Our kids are more privileged than my husband and I ever were while we were growing up. We didn't have as many toys, as many adventures, and as much time with our parents as our kids do now. Like most millennial parents, my husband and I are giving our kids things we never had because, although our parents did the best they could, we plan on doing even better. That's the point, right? Progress? To give your kids the opportunities you never had?
I came to this country when I was 11 years old. We came with nothing and my parents worked tirelessly for everything. We slept on donated mattresses, ate off tableware we found at yard sales, and once had to toss a rug because it was infested with fleas. I never felt deprived, though. I didn't realize we were poor, although we lived in a one bedroom apartment and wore clothes and ate food provided to us by the local Jewish Community Center (JCC). I still had a great childhood and I loved and appreciated my parents and everything they worked for.
Sure, sometimes I wanted the new roller skates everyone else had and I wished for a nice haircut by a professional rather than my dad (who, well, had no business cutting hair), but I knew I couldn't have everything everyone else had, so it was fine. And at 14, I started working and bought my own clothes and my own shoes.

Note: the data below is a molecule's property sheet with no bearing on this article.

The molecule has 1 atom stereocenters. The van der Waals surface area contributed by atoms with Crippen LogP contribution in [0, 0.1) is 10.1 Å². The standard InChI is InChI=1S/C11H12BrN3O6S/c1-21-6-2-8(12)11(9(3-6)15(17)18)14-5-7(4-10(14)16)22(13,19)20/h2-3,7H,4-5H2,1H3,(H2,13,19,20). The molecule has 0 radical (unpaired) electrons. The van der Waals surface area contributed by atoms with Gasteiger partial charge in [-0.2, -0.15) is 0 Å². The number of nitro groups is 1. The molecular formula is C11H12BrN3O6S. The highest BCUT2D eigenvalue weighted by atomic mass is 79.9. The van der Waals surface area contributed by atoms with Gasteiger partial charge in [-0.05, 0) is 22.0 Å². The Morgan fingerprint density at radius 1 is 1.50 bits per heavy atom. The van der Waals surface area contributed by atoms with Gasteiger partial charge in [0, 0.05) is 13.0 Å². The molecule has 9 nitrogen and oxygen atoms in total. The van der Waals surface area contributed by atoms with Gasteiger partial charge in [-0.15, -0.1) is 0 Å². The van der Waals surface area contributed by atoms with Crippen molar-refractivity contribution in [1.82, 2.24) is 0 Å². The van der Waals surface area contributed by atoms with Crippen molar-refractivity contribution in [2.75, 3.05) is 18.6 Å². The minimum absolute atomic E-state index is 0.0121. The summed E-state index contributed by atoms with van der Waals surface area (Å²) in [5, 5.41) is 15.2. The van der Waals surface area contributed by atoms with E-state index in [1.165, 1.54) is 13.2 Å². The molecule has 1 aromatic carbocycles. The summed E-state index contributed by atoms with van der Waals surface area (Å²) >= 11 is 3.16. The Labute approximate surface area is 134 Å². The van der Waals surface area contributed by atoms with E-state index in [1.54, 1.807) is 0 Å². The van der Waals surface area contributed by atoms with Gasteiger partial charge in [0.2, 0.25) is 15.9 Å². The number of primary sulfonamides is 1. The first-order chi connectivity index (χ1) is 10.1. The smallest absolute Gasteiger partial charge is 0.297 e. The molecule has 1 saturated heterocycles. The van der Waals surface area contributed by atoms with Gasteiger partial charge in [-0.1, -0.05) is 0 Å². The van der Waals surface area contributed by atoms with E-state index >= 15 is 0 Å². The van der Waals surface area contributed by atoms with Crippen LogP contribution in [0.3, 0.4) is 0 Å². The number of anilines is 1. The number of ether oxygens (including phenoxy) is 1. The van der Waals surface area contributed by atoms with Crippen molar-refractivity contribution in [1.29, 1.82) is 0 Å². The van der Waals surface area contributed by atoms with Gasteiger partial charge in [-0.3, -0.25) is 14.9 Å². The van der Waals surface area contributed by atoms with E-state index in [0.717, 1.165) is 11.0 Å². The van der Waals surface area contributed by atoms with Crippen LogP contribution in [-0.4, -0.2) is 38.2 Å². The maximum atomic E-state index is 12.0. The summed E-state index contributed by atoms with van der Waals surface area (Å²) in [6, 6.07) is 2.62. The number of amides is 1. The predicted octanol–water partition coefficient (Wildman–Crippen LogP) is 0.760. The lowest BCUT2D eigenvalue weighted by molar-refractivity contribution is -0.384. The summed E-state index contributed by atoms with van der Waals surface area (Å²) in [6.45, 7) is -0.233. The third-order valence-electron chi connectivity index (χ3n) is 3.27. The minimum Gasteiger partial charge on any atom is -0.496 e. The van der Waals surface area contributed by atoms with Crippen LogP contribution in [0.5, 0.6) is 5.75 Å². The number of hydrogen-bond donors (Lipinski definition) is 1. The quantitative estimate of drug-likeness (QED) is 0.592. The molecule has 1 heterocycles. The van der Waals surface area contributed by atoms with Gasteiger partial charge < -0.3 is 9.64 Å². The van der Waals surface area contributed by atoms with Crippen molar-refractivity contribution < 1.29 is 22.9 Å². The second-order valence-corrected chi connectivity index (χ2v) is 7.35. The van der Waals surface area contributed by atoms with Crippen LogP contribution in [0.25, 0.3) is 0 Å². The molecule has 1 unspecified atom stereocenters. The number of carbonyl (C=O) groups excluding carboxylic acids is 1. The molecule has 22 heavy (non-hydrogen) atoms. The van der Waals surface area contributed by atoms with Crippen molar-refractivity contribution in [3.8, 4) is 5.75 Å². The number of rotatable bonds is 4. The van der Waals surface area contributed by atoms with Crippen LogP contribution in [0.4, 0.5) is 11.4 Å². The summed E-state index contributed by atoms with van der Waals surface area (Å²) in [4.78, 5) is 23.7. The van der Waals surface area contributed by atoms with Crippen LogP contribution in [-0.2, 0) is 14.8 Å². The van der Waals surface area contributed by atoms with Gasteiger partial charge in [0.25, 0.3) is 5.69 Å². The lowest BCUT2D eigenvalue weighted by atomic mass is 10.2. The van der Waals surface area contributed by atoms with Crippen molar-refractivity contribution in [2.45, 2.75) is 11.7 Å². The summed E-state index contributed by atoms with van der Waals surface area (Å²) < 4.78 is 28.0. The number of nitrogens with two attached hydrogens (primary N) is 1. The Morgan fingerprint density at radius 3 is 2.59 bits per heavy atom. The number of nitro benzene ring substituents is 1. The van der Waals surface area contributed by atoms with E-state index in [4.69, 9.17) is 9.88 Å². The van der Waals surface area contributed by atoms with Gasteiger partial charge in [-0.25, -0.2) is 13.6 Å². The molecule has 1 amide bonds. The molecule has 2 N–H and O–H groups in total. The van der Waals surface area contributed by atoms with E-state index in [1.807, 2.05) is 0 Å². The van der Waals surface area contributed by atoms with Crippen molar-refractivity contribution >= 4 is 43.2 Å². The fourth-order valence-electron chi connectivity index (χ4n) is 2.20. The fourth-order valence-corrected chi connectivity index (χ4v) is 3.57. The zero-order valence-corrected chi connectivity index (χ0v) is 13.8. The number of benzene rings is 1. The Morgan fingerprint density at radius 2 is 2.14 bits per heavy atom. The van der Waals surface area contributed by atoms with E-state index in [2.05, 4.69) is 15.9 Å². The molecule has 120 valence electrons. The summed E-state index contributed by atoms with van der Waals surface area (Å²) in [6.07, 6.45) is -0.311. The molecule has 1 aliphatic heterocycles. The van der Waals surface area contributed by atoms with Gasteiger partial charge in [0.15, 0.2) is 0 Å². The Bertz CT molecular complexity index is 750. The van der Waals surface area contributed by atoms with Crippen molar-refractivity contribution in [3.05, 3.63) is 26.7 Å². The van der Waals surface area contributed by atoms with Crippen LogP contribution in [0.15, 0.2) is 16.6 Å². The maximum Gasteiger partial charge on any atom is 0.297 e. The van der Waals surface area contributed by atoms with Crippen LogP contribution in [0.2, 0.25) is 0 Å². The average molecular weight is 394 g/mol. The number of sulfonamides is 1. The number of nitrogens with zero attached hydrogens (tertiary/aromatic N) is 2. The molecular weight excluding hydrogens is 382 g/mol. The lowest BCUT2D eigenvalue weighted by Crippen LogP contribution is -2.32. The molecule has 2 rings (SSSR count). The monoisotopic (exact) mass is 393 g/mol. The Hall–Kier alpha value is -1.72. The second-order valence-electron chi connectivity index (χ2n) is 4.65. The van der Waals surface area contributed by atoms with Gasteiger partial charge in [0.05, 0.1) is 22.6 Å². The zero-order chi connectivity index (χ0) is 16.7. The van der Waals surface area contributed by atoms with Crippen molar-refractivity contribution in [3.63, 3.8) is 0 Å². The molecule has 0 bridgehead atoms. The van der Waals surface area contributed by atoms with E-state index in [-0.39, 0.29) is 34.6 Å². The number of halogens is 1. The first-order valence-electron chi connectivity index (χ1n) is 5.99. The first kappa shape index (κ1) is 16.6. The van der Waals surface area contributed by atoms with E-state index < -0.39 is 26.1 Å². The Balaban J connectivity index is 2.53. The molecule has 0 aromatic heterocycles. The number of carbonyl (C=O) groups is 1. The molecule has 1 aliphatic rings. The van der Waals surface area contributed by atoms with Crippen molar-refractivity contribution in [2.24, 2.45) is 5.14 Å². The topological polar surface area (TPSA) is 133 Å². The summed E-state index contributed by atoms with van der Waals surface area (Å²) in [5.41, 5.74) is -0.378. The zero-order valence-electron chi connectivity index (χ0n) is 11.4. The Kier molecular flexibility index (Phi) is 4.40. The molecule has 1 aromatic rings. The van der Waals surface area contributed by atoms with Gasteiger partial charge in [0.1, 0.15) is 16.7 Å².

Only looking back now do I realize what it meant to live in poverty. It meant I didn't get opportunities. It meant I didn't get attention from my parents because they spent every minute working and going to school. It meant my interests and hobbies were not supported nor funded. It meant no one had time to help me with homework or money for a tutor when I didn't understand something. It meant no savings account for college. It meant my brother and I were latchkey kids. It meant no class trips. It meant free school lunches and using public transportation. It meant no Disney World, no vacations, no amusement parks. It meant flying under the radar.
My brother and I didn't need for anything, though. We always had food, shelter, and clothes. Most importantly, we had parents who wanted a better life for us. Our parents worked all day and night just so we could have a life in America. They saved and borrowed and eventually moved into a townhouse in a great school district. I went to prom in a limo. My brother got new roller blades for his birthday. Eventually, my parents worked their way out of poverty and my brother and I never felt the sting.
I married young, straight out of college, had two kids, and have been working relentlessly to give my kids everything I believe they need. My husband and I have persevered through a recession (which truly knocked us on our asses), two layoffs, job instability, living paycheck-to-paycheck, and we have done it all for our kids. Millennials are often criticized, especially millennial parents, but it doesn't take long to realize that our generation is working hard to provide our kids with better. We're busting ass and making sacrifices so our children get the things we never had, like the following: